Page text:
Boondocking in the desert with Toyboxes full of ATV;s etc.


Having said all that and tried them we are happy to camp with whatever is available. If we are going to Boondock though we have to think ahead and fill the fresh water tank before we leave. We don't travel with it full normally because 100 gallons of water weighs 800 lbs (close to 1/2 a ton!) and we don't need to be dragging that up and down hills.

We (For we, read ME) screwed up last weekend. We were staying in a full hookup site but only for 3 days. Generally when you set up for full hookups you connect the sewer hose to the rig and put the other end in the sewer drain. The black water tank valve is left closed so that the tank fills with ... well you know what a sewer tank fills with!! The reason for letting it fill is to keep the solids in suspension in the liquids in the tank. (I bet you just put you breakfast sandwich to one side right?). When the tank is nearing full you open the drain valve and the contents drain out. You can do this as many times as is convenient. The gray tank valve is usually left open, it's just soapy water so it flows right out. The day before you want to leave however it is good practice to close the gray water valve for a day to let that tank fill a little. The reason for this is to use this water to flush the sewer hose before you put everything away.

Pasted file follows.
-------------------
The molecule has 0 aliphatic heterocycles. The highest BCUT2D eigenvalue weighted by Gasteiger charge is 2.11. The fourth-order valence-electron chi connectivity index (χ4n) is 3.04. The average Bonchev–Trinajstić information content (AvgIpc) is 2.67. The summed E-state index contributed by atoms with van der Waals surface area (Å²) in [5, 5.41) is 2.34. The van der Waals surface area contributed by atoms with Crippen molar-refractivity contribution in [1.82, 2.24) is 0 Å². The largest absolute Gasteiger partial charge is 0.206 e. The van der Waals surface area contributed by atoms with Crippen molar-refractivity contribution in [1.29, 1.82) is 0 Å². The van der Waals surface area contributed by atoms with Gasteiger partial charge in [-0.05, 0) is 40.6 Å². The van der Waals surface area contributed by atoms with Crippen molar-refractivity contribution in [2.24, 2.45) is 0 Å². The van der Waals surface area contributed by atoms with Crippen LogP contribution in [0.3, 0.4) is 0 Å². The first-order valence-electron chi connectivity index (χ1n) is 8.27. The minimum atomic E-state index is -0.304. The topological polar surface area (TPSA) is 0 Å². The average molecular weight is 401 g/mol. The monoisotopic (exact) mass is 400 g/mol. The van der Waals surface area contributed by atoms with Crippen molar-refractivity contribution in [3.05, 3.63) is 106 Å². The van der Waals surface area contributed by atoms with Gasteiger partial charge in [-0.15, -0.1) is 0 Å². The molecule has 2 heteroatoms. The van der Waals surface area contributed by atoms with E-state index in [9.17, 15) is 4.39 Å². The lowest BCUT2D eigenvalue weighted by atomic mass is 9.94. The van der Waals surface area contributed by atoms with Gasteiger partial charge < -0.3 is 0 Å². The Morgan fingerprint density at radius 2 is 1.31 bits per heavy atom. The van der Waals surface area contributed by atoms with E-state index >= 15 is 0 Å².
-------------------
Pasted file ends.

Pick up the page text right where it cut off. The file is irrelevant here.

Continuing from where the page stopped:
In our rig the grey water valve is on the left and the handle is gray.
Note the clear plastic section in the hose so you can tell when the tank is clean after it gets washed,

Now I screwed up because I decided that 3 days wouldn't fill the gray tank so I'd just leave it closed and flush the hose out with a full tank of gray. What I didn't plan on was that the cold water faucet in the bathroom started leaking and a few times we went into the bathroom and found it running slowly. It must have run thru the night a couple of times. When Barbara took a shower on our last day the water backed up into the shower pan. No problem, I pulled the gray valve and it drained right down. What I didn't know was that the water got out of the shower pan under the shower and got into the carpet and backing. A day later it started to smell damp and musty. I learned that lesson, always leave the gray valve open until the day before we leave. I also fixed the faucet and put some spare washers in the parts kit.